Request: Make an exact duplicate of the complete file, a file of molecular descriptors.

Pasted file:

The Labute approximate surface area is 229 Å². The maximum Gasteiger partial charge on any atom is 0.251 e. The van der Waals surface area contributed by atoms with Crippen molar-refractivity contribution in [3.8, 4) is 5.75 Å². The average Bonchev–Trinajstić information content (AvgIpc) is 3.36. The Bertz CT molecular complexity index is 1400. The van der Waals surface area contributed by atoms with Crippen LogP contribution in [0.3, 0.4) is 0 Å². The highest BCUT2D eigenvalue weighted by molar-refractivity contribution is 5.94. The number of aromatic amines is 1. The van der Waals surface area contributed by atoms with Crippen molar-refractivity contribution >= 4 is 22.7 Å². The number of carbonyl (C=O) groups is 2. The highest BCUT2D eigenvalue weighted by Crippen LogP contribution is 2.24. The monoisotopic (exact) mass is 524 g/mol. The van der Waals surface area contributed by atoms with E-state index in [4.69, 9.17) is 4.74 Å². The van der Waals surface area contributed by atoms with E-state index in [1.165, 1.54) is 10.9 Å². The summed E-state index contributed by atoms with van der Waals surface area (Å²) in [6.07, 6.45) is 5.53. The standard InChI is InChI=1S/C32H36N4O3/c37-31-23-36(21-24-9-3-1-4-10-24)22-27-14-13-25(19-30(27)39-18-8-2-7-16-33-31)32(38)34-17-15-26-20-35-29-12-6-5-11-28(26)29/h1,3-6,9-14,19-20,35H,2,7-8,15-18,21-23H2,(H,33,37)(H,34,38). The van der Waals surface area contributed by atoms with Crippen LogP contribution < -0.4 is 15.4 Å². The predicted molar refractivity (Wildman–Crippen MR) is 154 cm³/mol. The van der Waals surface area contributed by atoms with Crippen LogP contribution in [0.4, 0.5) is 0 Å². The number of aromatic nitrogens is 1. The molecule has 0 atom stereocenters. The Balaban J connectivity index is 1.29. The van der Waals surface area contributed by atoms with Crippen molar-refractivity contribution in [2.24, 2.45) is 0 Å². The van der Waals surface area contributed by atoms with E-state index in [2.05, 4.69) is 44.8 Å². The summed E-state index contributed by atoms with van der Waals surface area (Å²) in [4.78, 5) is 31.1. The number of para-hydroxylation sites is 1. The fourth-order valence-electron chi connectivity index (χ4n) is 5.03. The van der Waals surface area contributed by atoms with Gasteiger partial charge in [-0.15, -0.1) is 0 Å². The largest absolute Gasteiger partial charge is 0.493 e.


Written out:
The Labute approximate surface area is 229 Å². The maximum Gasteiger partial charge on any atom is 0.251 e. The van der Waals surface area contributed by atoms with Crippen molar-refractivity contribution in [3.8, 4) is 5.75 Å². The average Bonchev–Trinajstić information content (AvgIpc) is 3.36. The Bertz CT molecular complexity index is 1400. The van der Waals surface area contributed by atoms with Crippen LogP contribution in [0.3, 0.4) is 0 Å². The highest BCUT2D eigenvalue weighted by molar-refractivity contribution is 5.94. The number of aromatic amines is 1. The van der Waals surface area contributed by atoms with Crippen molar-refractivity contribution >= 4 is 22.7 Å². The number of carbonyl (C=O) groups is 2. The highest BCUT2D eigenvalue weighted by Crippen LogP contribution is 2.24. The monoisotopic (exact) mass is 524 g/mol. The van der Waals surface area contributed by atoms with E-state index in [4.69, 9.17) is 4.74 Å². The van der Waals surface area contributed by atoms with E-state index in [1.165, 1.54) is 10.9 Å². The summed E-state index contributed by atoms with van der Waals surface area (Å²) in [6.07, 6.45) is 5.53. The standard InChI is InChI=1S/C32H36N4O3/c37-31-23-36(21-24-9-3-1-4-10-24)22-27-14-13-25(19-30(27)39-18-8-2-7-16-33-31)32(38)34-17-15-26-20-35-29-12-6-5-11-28(26)29/h1,3-6,9-14,19-20,35H,2,7-8,15-18,21-23H2,(H,33,37)(H,34,38). The van der Waals surface area contributed by atoms with Crippen LogP contribution < -0.4 is 15.4 Å². The predicted molar refractivity (Wildman–Crippen MR) is 154 cm³/mol. The van der Waals surface area contributed by atoms with Crippen LogP contribution in [0.4, 0.5) is 0 Å². The number of aromatic nitrogens is 1. The molecule has 0 atom stereocenters. The Balaban J connectivity index is 1.29. The van der Waals surface area contributed by atoms with Crippen molar-refractivity contribution in [2.24, 2.45) is 0 Å². The van der Waals surface area contributed by atoms with E-state index in [2.05, 4.69) is 44.8 Å². The summed E-state index contributed by atoms with van der Waals surface area (Å²) in [4.78, 5) is 31.1. The number of para-hydroxylation sites is 1. The fourth-order valence-electron chi connectivity index (χ4n) is 5.03. The van der Waals surface area contributed by atoms with Gasteiger partial charge in [-0.15, -0.1) is 0 Å². The largest absolute Gasteiger partial charge is 0.493 e.